Lack Of Snow Causing Issues For Yakima Basin Snowpack - NBC Right Now/KNDO/KNDU Tri-Cities, Yakima, WA |

Lack Of Snow Causing Issues For Yakima Basin Snowpack

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YAKIMA, WA.- Wednesday's mild temperatures threatened to set new records, and this winter as a whole, has been unusually mild and spring like.

Bonair Vineyard in Zillah and other local farms saw a record crop this past year, but with below average snowfall, what does that mean for the Yakima basin snowpack, something local growers depend on each year for their crops.

The warm almost spring like weather hardly makes it feel like it's mid February, but according to the Yakima Bureau of Reclamation that's not great news for the snowpack in the upper Yakima river basin.

The snowpack helps irrigate our farms, orchards and vineyards during the summer months.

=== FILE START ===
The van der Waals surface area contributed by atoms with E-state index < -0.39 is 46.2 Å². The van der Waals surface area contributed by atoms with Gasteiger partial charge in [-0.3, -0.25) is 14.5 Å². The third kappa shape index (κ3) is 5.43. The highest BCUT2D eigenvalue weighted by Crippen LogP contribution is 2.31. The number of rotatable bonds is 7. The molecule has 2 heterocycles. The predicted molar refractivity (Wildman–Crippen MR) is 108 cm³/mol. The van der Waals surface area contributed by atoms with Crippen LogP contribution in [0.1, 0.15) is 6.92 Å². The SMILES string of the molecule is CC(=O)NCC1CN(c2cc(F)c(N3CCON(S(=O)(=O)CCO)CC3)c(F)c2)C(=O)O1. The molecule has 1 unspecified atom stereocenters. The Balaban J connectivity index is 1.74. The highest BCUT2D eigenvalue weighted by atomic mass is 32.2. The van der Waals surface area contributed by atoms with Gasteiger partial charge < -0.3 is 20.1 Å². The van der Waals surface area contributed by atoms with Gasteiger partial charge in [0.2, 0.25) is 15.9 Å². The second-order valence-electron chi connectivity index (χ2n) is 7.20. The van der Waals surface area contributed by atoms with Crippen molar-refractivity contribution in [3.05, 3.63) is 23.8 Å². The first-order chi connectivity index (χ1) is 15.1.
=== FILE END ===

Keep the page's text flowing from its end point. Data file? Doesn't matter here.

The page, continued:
“What we call snow water equivalent, the water that's held in the snow, is down about 35 percent of average so it's pretty low right now,” Chris Lynch, with the Bureau of Reclamation told KNDO.

In a typical year the snowpack will provide enough water to fill irrigation systems through June, after that, water is pulled from reservoirs to meet demand for the rest of the season.

But local vineyard owner Gale Puryear says everyone will have to keep a close eye on how much water they're using this summer.

“Well last summer we had lots of water and no one really cared, but this year people are going to care and they're going to watch how we use it and we won't be able to waste any,” Puryear said.

Puryear also told us the warmer weather could affect how early crops start budding, meaning growers will spend a lot of extra money on frost protection if the cold weather comes back.

But he says he's not too worried yet, he's seen plenty of late winter storms revive the snowpack in previous years.

”Most snow has been coming late in the season. The last two years we've had late snows, so that's good news and we can hope it'll happen again.”

The Bureau of Reclamation told us they will be releasing their projected summer forecast on water supply for local growers the first week of March.